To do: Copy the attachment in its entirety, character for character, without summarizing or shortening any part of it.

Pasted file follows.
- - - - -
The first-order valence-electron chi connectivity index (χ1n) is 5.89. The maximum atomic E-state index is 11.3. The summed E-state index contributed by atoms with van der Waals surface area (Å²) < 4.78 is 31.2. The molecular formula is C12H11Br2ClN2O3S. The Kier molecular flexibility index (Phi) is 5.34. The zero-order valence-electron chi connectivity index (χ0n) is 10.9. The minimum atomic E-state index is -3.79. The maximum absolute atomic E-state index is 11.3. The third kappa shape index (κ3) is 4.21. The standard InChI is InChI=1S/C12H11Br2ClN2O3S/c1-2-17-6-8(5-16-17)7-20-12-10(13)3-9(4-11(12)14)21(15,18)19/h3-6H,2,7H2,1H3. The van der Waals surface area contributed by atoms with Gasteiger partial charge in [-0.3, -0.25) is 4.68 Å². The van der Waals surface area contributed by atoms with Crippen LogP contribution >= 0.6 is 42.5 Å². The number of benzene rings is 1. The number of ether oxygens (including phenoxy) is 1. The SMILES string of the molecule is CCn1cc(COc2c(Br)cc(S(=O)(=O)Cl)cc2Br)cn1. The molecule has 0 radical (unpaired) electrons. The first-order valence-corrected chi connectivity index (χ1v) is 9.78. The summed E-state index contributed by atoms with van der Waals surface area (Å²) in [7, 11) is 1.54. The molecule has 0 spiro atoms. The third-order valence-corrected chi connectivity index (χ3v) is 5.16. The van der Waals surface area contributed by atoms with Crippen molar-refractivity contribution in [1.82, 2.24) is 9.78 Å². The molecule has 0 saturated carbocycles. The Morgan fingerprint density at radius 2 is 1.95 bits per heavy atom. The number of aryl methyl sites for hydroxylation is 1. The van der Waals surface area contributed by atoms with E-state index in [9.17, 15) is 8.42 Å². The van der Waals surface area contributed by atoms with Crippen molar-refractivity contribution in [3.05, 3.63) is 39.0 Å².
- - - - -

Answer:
The first-order valence-electron chi connectivity index (χ1n) is 5.89. The maximum atomic E-state index is 11.3. The summed E-state index contributed by atoms with van der Waals surface area (Å²) < 4.78 is 31.2. The molecular formula is C12H11Br2ClN2O3S. The Kier molecular flexibility index (Phi) is 5.34. The zero-order valence-electron chi connectivity index (χ0n) is 10.9. The minimum atomic E-state index is -3.79. The maximum absolute atomic E-state index is 11.3. The third kappa shape index (κ3) is 4.21. The standard InChI is InChI=1S/C12H11Br2ClN2O3S/c1-2-17-6-8(5-16-17)7-20-12-10(13)3-9(4-11(12)14)21(15,18)19/h3-6H,2,7H2,1H3. The van der Waals surface area contributed by atoms with Gasteiger partial charge in [-0.3, -0.25) is 4.68 Å². The van der Waals surface area contributed by atoms with Crippen LogP contribution >= 0.6 is 42.5 Å². The number of benzene rings is 1. The number of ether oxygens (including phenoxy) is 1. The SMILES string of the molecule is CCn1cc(COc2c(Br)cc(S(=O)(=O)Cl)cc2Br)cn1. The molecule has 0 radical (unpaired) electrons. The first-order valence-corrected chi connectivity index (χ1v) is 9.78. The summed E-state index contributed by atoms with van der Waals surface area (Å²) in [7, 11) is 1.54. The molecule has 0 spiro atoms. The third-order valence-corrected chi connectivity index (χ3v) is 5.16. The van der Waals surface area contributed by atoms with Crippen molar-refractivity contribution in [1.82, 2.24) is 9.78 Å². The molecule has 0 saturated carbocycles. The Morgan fingerprint density at radius 2 is 1.95 bits per heavy atom. The number of aryl methyl sites for hydroxylation is 1. The van der Waals surface area contributed by atoms with E-state index in [9.17, 15) is 8.42 Å². The van der Waals surface area contributed by atoms with Crippen molar-refractivity contribution in [3.05, 3.63) is 39.0 Å².